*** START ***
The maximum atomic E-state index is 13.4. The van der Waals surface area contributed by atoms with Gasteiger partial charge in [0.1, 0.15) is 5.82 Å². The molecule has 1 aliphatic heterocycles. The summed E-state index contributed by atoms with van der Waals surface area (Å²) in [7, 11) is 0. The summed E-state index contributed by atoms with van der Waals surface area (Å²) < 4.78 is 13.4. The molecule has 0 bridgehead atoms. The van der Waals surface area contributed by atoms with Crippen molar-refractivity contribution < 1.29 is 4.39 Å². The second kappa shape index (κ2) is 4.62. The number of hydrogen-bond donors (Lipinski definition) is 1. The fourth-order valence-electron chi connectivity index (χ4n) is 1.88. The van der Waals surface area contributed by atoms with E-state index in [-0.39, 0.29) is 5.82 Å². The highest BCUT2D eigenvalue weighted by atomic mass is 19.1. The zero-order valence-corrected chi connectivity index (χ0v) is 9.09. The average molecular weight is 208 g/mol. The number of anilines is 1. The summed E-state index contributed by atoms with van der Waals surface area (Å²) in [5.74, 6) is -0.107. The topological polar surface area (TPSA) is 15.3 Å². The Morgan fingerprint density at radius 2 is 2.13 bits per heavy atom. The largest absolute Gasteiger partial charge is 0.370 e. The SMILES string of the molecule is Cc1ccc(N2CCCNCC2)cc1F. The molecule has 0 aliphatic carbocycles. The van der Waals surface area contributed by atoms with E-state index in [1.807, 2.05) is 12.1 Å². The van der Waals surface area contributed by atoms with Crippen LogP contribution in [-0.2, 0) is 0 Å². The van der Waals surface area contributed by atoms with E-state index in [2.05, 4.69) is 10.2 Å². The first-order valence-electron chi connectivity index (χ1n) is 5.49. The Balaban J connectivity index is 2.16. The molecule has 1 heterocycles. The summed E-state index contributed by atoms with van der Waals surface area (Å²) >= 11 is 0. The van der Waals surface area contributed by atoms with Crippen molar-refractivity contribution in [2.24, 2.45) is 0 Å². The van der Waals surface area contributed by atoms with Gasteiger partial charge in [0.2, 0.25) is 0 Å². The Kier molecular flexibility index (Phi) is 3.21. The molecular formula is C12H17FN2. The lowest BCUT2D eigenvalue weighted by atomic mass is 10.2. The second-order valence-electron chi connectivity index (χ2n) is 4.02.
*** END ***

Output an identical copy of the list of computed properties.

The maximum atomic E-state index is 13.4. The van der Waals surface area contributed by atoms with Gasteiger partial charge in [0.1, 0.15) is 5.82 Å². The molecule has 1 aliphatic heterocycles. The summed E-state index contributed by atoms with van der Waals surface area (Å²) in [7, 11) is 0. The summed E-state index contributed by atoms with van der Waals surface area (Å²) < 4.78 is 13.4. The molecule has 0 bridgehead atoms. The van der Waals surface area contributed by atoms with Crippen molar-refractivity contribution < 1.29 is 4.39 Å². The second kappa shape index (κ2) is 4.62. The number of hydrogen-bond donors (Lipinski definition) is 1. The fourth-order valence-electron chi connectivity index (χ4n) is 1.88. The van der Waals surface area contributed by atoms with E-state index in [-0.39, 0.29) is 5.82 Å². The highest BCUT2D eigenvalue weighted by atomic mass is 19.1. The zero-order valence-corrected chi connectivity index (χ0v) is 9.09. The average molecular weight is 208 g/mol. The number of anilines is 1. The summed E-state index contributed by atoms with van der Waals surface area (Å²) in [5.74, 6) is -0.107. The topological polar surface area (TPSA) is 15.3 Å². The Morgan fingerprint density at radius 2 is 2.13 bits per heavy atom. The largest absolute Gasteiger partial charge is 0.370 e. The SMILES string of the molecule is Cc1ccc(N2CCCNCC2)cc1F. The molecule has 0 aliphatic carbocycles. The van der Waals surface area contributed by atoms with E-state index in [1.807, 2.05) is 12.1 Å². The van der Waals surface area contributed by atoms with Crippen LogP contribution in [-0.2, 0) is 0 Å². The van der Waals surface area contributed by atoms with E-state index in [2.05, 4.69) is 10.2 Å². The first-order valence-electron chi connectivity index (χ1n) is 5.49. The Balaban J connectivity index is 2.16. The molecule has 1 heterocycles. The summed E-state index contributed by atoms with van der Waals surface area (Å²) >= 11 is 0. The van der Waals surface area contributed by atoms with Crippen molar-refractivity contribution in [2.24, 2.45) is 0 Å². The van der Waals surface area contributed by atoms with Gasteiger partial charge in [0.2, 0.25) is 0 Å². The Kier molecular flexibility index (Phi) is 3.21. The molecular formula is C12H17FN2. The lowest BCUT2D eigenvalue weighted by atomic mass is 10.2. The second-order valence-electron chi connectivity index (χ2n) is 4.02.